Internet service providers and mobile telcos could be forced to reveal actual data speeds achievable on their networks and how they manage network traffic under a planned crackdown on broadband marketing.
It comes amidst a rise in complaints about slow internet speeds to the Telecommunications Industry Ombudsman.
The Australian Competition and Consumer Commission (ACCC) today said it will consult with ISPs on what inhibits them from publishing more “meaningful” speed data for the services they offer.
“Consumers are entitled to expect clear and accurate information about the performance characteristics of services they have purchased or are considering switching to,” the ACCC said.
“We are seeking to promote better industry practices in the evolving broadband market, including the provision of accurate, meaningful information to consumers about broadband speed.”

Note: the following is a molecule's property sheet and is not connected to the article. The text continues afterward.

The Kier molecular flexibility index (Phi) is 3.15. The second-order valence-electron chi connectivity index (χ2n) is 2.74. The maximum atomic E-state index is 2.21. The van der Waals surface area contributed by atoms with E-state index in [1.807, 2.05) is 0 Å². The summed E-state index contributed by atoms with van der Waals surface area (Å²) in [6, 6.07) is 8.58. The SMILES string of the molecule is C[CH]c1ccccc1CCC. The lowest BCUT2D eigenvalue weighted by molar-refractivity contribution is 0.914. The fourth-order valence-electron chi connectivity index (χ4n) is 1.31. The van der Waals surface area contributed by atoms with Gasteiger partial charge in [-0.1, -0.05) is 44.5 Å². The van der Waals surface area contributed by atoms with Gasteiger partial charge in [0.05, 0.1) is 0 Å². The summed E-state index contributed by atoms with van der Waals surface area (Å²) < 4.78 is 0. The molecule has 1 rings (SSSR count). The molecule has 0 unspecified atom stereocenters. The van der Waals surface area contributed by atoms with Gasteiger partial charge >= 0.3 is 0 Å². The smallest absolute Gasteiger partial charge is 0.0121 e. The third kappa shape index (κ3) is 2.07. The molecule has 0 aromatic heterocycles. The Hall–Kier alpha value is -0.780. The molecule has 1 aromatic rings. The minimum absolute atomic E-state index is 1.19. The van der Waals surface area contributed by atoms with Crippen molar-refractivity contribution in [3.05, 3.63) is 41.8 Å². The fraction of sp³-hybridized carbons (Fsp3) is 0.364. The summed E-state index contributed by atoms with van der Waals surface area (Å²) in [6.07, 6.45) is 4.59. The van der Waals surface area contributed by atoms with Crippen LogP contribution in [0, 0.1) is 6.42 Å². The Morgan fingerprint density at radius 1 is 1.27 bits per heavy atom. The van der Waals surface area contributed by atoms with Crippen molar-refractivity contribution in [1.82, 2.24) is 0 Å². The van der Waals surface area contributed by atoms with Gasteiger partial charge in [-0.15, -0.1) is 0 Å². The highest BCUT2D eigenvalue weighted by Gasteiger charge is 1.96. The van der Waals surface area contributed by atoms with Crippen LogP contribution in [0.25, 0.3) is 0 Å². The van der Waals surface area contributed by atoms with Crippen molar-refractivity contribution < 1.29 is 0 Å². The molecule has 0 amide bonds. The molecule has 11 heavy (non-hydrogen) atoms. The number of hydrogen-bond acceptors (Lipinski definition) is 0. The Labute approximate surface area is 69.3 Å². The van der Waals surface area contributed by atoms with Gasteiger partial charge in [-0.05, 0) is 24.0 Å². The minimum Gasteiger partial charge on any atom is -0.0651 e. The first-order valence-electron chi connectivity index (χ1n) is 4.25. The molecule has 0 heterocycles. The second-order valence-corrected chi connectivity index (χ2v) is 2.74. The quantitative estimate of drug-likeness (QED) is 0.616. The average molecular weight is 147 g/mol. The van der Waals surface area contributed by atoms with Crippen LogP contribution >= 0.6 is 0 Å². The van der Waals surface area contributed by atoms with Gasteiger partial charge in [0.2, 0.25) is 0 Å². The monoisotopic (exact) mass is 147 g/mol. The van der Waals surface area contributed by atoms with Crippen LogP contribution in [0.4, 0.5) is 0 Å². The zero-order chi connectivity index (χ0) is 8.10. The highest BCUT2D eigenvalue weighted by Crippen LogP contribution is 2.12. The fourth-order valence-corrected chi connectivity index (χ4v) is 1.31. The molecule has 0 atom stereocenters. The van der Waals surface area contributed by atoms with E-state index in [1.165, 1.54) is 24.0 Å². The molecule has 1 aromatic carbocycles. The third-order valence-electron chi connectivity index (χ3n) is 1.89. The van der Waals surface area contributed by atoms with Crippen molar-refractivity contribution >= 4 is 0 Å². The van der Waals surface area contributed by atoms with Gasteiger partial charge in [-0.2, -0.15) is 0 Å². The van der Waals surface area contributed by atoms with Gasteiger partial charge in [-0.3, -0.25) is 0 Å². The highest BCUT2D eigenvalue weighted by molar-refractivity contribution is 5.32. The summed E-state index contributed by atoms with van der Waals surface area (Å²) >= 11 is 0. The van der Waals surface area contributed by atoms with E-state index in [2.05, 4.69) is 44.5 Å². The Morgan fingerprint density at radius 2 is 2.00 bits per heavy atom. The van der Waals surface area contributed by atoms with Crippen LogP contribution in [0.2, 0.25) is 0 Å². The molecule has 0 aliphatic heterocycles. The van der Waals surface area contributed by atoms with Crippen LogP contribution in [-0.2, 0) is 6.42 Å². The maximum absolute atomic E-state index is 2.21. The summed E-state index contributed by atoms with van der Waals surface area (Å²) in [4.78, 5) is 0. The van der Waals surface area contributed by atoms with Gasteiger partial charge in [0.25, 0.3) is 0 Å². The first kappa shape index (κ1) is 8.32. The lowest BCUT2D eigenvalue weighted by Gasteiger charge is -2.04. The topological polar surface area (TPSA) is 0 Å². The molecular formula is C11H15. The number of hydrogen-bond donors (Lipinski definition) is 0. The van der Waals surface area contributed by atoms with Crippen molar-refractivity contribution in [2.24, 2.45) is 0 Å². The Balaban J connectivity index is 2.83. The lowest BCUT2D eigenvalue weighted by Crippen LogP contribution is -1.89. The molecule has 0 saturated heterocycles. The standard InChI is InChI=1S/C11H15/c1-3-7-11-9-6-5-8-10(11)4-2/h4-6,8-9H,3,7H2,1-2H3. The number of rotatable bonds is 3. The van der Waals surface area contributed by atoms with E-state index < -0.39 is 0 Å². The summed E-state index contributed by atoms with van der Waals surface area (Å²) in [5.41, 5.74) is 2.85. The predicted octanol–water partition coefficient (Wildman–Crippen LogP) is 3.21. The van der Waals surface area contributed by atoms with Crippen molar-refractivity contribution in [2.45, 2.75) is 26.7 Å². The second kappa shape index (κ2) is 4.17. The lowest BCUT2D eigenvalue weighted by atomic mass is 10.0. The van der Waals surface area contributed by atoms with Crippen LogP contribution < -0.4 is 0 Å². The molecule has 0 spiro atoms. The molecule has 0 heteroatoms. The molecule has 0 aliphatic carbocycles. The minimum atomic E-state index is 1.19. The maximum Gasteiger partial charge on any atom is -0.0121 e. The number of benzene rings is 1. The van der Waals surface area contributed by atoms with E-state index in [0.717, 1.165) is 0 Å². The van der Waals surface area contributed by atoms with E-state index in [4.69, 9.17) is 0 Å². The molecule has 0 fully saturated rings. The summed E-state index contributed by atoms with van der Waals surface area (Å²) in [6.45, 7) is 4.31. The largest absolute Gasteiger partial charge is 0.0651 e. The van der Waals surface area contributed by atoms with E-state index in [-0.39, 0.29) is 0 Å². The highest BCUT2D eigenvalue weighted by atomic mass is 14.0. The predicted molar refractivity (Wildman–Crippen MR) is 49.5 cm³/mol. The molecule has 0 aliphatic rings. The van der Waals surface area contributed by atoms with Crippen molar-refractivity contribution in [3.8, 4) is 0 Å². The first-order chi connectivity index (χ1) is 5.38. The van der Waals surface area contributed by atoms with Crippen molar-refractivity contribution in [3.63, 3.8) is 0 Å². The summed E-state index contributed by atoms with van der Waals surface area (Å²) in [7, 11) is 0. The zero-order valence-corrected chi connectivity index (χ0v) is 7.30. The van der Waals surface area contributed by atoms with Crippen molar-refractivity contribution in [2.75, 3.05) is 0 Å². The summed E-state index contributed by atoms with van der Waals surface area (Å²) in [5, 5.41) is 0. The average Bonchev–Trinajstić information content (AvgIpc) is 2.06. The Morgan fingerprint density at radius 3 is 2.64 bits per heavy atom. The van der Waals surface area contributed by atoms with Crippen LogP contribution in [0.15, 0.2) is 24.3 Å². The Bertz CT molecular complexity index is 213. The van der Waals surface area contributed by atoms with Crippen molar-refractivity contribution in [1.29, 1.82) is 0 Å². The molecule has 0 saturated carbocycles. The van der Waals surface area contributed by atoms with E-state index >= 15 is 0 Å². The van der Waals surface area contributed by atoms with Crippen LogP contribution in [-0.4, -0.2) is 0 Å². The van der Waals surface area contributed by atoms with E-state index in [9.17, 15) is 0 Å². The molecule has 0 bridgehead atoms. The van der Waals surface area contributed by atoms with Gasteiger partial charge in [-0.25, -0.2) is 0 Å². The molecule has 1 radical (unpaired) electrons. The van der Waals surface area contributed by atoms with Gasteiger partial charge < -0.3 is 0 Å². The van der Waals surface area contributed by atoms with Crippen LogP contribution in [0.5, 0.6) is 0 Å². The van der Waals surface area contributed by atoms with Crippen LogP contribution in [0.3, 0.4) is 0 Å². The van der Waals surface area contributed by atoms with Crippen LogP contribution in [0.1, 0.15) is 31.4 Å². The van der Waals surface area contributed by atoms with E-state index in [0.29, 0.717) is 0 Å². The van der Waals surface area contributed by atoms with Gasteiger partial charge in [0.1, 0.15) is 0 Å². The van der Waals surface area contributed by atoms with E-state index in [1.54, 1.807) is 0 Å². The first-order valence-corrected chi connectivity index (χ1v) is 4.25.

The ACCC said it wants to see qualitative assessments of headline speeds in advertisements – like ‘fast’, ‘fastest’ or ‘high-speed’ – backed up with some form of quantitative measure.
In particular, it wants ISPs to quantify how their services are likely to be impacted in peak periods, as well as whether particular traffic types or applications are given higher or lower priority.
“Consumers would likely be interested in understanding how prioritisation practices may affect their use of the service to access individual applications and may make poor purchasing decisions in the absence of this information,” the ACCC said.
The consultation closes August 25, and the ACCC said it would provide guidance of potential actions before the end of the year.